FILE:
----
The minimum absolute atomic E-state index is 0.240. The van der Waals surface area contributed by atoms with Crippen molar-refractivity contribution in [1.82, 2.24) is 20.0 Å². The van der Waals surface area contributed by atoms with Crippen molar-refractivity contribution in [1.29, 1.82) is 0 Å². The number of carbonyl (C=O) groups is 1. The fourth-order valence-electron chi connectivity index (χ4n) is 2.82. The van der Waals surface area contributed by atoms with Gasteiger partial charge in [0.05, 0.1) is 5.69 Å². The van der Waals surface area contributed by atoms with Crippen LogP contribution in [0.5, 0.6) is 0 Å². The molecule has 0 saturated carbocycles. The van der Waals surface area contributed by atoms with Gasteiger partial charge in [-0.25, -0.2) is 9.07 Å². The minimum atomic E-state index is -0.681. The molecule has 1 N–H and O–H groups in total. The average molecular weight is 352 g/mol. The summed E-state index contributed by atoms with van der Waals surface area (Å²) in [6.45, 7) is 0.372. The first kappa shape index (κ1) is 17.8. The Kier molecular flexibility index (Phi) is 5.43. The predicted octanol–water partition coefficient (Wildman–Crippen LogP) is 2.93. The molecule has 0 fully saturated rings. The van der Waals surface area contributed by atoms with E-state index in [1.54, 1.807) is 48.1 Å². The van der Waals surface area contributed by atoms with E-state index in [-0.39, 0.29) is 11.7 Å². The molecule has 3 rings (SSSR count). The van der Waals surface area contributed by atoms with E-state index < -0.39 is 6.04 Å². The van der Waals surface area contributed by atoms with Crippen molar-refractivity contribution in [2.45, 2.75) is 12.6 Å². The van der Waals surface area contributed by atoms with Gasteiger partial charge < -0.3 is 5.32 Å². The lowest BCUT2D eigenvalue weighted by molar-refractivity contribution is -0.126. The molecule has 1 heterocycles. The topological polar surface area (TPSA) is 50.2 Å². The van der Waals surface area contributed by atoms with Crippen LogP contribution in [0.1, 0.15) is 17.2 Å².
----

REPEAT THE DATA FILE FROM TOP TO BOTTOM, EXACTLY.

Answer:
The minimum absolute atomic E-state index is 0.240. The van der Waals surface area contributed by atoms with Crippen molar-refractivity contribution in [1.82, 2.24) is 20.0 Å². The van der Waals surface area contributed by atoms with Crippen molar-refractivity contribution in [1.29, 1.82) is 0 Å². The number of carbonyl (C=O) groups is 1. The fourth-order valence-electron chi connectivity index (χ4n) is 2.82. The van der Waals surface area contributed by atoms with Gasteiger partial charge in [0.05, 0.1) is 5.69 Å². The van der Waals surface area contributed by atoms with Crippen LogP contribution in [0.5, 0.6) is 0 Å². The molecule has 0 saturated carbocycles. The van der Waals surface area contributed by atoms with Gasteiger partial charge in [-0.25, -0.2) is 9.07 Å². The minimum atomic E-state index is -0.681. The molecule has 1 N–H and O–H groups in total. The average molecular weight is 352 g/mol. The summed E-state index contributed by atoms with van der Waals surface area (Å²) in [6.45, 7) is 0.372. The first kappa shape index (κ1) is 17.8. The Kier molecular flexibility index (Phi) is 5.43. The predicted octanol–water partition coefficient (Wildman–Crippen LogP) is 2.93. The molecule has 0 fully saturated rings. The van der Waals surface area contributed by atoms with E-state index in [1.54, 1.807) is 48.1 Å². The van der Waals surface area contributed by atoms with E-state index in [-0.39, 0.29) is 11.7 Å². The molecule has 3 rings (SSSR count). The van der Waals surface area contributed by atoms with E-state index < -0.39 is 6.04 Å². The van der Waals surface area contributed by atoms with Crippen molar-refractivity contribution in [2.45, 2.75) is 12.6 Å². The van der Waals surface area contributed by atoms with Gasteiger partial charge < -0.3 is 5.32 Å². The lowest BCUT2D eigenvalue weighted by molar-refractivity contribution is -0.126. The molecule has 1 heterocycles. The topological polar surface area (TPSA) is 50.2 Å². The van der Waals surface area contributed by atoms with Crippen LogP contribution in [0.1, 0.15) is 17.2 Å².